The negotiations involved many parties in the dispute, including state legislators and representatives of Metro, all three counties, and land use watchdogs such as 1000 Friends of Oregon and Save Helvetia, a grassroots group fighting to preserve farmland in rural Washington County. Also present was Richard Whitman, Oregon Gov. John Kitzhaber’s natural resources policy director.

A bill in the House Rules Committee will be used as the vehicle for the compromise. Public hearings will be held on HB 4078 before the committee and, potentially, the full Legislature votes on it.

Adding to the pressure, legislators must reach consensus during heated elections in Washington County, where the court decision threatens to stall development plans that have been in the works for years in Beaverton and Hillsboro.

Land use issues could shift the balance of power on the Washington County Board of Commissioners later this year.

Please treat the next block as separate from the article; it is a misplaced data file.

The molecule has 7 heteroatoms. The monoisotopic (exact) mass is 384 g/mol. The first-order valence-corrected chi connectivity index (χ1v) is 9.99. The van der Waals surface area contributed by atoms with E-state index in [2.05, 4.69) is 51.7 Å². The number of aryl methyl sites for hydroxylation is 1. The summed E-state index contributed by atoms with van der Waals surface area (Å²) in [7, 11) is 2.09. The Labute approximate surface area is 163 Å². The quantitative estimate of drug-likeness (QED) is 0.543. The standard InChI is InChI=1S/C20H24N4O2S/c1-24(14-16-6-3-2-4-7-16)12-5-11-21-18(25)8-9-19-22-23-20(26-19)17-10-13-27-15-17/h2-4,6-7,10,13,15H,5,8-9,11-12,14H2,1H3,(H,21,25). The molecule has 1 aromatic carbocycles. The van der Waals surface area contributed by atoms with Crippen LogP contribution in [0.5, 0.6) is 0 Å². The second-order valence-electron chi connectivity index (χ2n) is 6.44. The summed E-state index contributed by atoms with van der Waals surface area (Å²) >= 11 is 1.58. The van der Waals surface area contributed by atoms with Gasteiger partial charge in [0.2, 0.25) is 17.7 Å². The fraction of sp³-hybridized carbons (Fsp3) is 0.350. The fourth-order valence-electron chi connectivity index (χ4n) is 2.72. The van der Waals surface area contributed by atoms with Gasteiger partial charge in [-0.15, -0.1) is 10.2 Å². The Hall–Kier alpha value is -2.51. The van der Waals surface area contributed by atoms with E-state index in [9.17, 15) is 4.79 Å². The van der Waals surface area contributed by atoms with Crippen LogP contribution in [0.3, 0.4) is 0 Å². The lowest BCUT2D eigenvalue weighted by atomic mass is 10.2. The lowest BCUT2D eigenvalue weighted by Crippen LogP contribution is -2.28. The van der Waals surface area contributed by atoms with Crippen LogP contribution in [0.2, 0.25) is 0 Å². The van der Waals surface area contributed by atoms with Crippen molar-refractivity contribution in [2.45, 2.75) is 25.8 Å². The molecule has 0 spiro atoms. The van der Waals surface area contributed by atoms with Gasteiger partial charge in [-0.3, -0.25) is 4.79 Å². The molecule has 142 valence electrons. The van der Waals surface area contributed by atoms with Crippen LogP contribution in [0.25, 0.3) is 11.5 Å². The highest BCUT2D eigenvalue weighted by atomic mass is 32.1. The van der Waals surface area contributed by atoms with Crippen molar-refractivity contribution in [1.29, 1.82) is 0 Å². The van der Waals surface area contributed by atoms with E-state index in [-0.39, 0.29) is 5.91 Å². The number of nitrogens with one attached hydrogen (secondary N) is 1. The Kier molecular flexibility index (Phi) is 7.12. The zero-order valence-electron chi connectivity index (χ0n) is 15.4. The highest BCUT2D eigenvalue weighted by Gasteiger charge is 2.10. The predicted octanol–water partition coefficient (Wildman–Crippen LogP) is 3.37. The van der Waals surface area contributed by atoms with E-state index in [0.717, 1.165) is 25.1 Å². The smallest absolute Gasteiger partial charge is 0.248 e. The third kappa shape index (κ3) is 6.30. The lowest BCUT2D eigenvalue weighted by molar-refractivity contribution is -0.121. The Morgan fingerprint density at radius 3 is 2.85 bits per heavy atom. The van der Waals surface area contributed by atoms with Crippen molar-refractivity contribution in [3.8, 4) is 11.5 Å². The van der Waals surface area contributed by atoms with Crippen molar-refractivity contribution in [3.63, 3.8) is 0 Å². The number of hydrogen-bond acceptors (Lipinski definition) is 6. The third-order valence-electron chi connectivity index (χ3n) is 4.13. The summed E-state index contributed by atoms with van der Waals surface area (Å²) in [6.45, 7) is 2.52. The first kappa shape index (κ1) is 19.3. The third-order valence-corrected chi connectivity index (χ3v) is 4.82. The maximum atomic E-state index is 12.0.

Within hours of the court’s decision being released last week, two challengers were using it in their campaigns. Activist Allen Amabisca and former U.S. Rep. Elizabeth Furse issued statements blaming the ruling on pro-development county leaders. Amabisca is running against Duyck and Furse is challenging Washington County Commissioner Bob Terry.

The court ruling concerned urban and rural reserves approved by Metro and the state Land Conservation & Development Commission in 2011.

Metro officials asked the Legislature for approval to designate the reserves in 2007. The idea was to add certainly to the land use planning process by identifying where growth could and could not occur for the next 50 years. The Legislature agreed, and Metro spent three years working with Washington, Multnomah and Clackamas counties to identify the reserves.

The final plan was adopted in 2011 and was quickly challenged in the Oregon Court of Appeals.

Later that year, Metro also approved a series of urban growth boundary decisions. They were all within the previously-approved urban reserves. The majority — approximately 2,000 acres — were in Washington County. They included two key areas earmarked for residential development — South Cooper Mountain in Beaverton and South Hillsboro. Hillsboro plans to annex the South Hillsboro parcel as soon as the planning is complete. The boundary was also expanded to include a new industrial area being called North Hillsboro.